Photo story: Afghanistan's women rangers

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Afghanistan’s women rangers

Gelareh Darabi writes about Afghanistan’s first female park rangers in a new Al Jazeera documentary.


© Leslie Knott

When the Taliban destroyed the famous giant Buddhas of Bamiyan in 2001, they wanted to get rid of the ‘un-Islamic’ idols. They also wanted to end the world’s interest in them. From the late 1950s to the 1970s, many foreigners, often on the ‘hippie trail’ of the Hindu Kush, visited the large ancient statues.

The foreigners often visited Band-e-Amir too, a beautiful natural site near the Buddhas with six wonderful blue lakes, full of minerals.


Leslie Knott

This is when the local villagers of Band-e-Amir first understood that tourists helped bring in money and that the amazing beauty of their area was an opportunity for a better life.

The Afghan government tried to make Band-e-Amir a national park in 1973. But their plans stopped because of political unrest and decades of war. The roads in the park were full of mines and people from the villages had to run away to higher ground or to Iran.


Leslie Knott

The country has had so many difficulties from war. So not many people are worried about conservation.

People who stayed used the park to survive: they hunted the wildlife, cut the trees for wood and used of hand grenades to catch fish in the beautiful lakes.


Leslie Knott

But finally, in 2009 the Afghan government made Band-e-Amir a national park. It started to get money from the Global Environment Facility (an environmental fund from the United Nations Development Progamme (UNDP) around the world).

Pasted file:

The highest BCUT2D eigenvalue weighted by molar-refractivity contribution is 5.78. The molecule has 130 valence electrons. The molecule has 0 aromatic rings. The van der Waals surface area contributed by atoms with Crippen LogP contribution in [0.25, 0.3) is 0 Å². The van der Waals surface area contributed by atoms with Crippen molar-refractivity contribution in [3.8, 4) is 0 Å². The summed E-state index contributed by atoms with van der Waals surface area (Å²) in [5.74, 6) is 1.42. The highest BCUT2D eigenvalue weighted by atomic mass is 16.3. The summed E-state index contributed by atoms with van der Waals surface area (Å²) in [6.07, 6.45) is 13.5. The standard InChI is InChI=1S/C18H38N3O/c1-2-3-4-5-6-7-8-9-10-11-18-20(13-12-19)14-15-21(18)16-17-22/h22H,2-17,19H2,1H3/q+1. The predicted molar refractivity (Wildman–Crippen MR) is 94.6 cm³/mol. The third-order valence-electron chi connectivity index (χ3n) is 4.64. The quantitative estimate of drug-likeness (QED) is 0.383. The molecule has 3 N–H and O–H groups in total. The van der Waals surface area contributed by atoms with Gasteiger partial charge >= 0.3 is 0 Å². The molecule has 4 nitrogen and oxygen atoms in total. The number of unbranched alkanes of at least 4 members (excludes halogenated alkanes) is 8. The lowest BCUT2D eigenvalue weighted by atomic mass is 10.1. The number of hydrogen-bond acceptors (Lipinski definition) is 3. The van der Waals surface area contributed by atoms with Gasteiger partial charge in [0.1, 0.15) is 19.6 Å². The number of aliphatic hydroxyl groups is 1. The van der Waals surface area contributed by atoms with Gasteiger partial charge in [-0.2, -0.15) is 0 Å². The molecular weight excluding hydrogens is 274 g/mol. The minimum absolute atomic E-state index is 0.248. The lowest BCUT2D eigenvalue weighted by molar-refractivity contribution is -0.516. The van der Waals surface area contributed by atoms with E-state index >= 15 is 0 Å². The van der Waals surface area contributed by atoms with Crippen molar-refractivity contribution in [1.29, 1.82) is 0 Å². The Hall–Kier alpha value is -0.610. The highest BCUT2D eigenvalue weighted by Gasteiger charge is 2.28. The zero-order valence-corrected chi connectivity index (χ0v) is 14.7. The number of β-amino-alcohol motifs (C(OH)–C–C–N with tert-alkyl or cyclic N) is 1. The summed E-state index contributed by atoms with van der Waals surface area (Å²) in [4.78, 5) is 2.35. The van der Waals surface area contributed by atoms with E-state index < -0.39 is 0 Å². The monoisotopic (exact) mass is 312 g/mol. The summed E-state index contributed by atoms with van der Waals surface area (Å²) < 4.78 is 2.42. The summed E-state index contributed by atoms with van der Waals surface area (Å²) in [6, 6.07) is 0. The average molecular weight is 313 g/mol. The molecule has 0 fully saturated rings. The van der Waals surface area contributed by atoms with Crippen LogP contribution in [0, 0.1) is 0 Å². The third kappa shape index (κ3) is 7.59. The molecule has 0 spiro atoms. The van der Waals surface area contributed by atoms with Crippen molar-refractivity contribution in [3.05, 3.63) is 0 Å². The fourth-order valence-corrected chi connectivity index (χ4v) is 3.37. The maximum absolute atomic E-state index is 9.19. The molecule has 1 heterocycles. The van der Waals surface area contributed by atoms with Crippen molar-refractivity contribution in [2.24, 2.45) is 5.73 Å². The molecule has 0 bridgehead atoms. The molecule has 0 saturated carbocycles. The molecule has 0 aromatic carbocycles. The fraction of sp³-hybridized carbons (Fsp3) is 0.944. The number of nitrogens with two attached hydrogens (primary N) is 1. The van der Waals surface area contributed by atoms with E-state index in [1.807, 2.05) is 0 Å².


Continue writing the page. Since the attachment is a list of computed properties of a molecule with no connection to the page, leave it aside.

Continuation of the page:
The Wildlife Conservation Society (an environmental protection group) came to advise and help the 14 villages in the park, each with around 500 residents. They also helped them make big collective decisions for the park, and now they have control in deciding about the future of the park.


Leslie Knott

A local group decided that the park needed female rangers. More than 6,000 local tourists visit the park every year. Many of these are women and children. They come to bathe in the lakes of Band-e-Amir. They believe the waters will heal them.

Four local women are now working as park rangers. They are Afghanistan’s first female rangers.


Leslie Knott

In Afghanistan, only 16 per cent of women work. These park rangers do a lot more than welcome visitors and control litter. People see them as a symbol of hope in an area where the giant Buddhas once lived in caves.

Now, Kubra, Nikhbakht, Sediqa and Fatima protect the landscape. They worry more about the many visitors than the Talban.


Gelareh Darabi

Many people do not know about simple things – like not leaving rubbish on the ground or starting fires, or killing the poaching endangered wildlife of the area. After every sunny weekend full of tourists, the park looks like after a festival. Rangers work with local people to teach them that that soft-drink cans must go in the bin, not in the grass or the lake.

Al Jazeera's documentary is called Afghanistan’s Female Wardens

NOW READ THE ORIGINAL: (This article has been simplified so the words, text structure and quotes may have been changed).